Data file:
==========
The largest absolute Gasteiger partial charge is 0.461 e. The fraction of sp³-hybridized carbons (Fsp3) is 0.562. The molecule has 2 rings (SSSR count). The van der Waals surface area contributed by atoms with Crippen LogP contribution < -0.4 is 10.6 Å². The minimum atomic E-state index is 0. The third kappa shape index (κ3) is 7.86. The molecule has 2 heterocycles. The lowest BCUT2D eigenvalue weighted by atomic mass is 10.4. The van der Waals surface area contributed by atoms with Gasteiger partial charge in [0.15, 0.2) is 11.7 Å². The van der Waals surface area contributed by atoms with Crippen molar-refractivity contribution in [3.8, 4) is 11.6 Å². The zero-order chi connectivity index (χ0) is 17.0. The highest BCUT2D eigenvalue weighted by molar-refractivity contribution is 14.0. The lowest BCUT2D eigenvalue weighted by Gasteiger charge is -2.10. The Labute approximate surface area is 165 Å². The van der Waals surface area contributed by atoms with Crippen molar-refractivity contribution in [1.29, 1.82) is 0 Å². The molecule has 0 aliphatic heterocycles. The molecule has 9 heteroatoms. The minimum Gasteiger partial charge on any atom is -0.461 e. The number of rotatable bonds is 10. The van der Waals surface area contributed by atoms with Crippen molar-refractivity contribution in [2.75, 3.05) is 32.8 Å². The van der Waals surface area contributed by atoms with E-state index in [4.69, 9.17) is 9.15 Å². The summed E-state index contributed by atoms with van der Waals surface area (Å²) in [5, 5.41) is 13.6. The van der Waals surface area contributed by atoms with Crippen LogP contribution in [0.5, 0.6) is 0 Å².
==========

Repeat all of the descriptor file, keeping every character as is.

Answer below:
The largest absolute Gasteiger partial charge is 0.461 e. The fraction of sp³-hybridized carbons (Fsp3) is 0.562. The molecule has 2 rings (SSSR count). The van der Waals surface area contributed by atoms with Crippen LogP contribution < -0.4 is 10.6 Å². The minimum atomic E-state index is 0. The third kappa shape index (κ3) is 7.86. The molecule has 2 heterocycles. The lowest BCUT2D eigenvalue weighted by atomic mass is 10.4. The van der Waals surface area contributed by atoms with Gasteiger partial charge in [0.15, 0.2) is 11.7 Å². The van der Waals surface area contributed by atoms with Crippen molar-refractivity contribution in [3.8, 4) is 11.6 Å². The zero-order chi connectivity index (χ0) is 17.0. The highest BCUT2D eigenvalue weighted by molar-refractivity contribution is 14.0. The lowest BCUT2D eigenvalue weighted by Gasteiger charge is -2.10. The Labute approximate surface area is 165 Å². The van der Waals surface area contributed by atoms with Crippen molar-refractivity contribution in [1.29, 1.82) is 0 Å². The molecule has 0 aliphatic heterocycles. The molecule has 9 heteroatoms. The minimum Gasteiger partial charge on any atom is -0.461 e. The number of rotatable bonds is 10. The van der Waals surface area contributed by atoms with Crippen molar-refractivity contribution in [2.75, 3.05) is 32.8 Å². The van der Waals surface area contributed by atoms with E-state index in [4.69, 9.17) is 9.15 Å². The summed E-state index contributed by atoms with van der Waals surface area (Å²) in [5, 5.41) is 13.6. The van der Waals surface area contributed by atoms with Crippen LogP contribution in [0.5, 0.6) is 0 Å².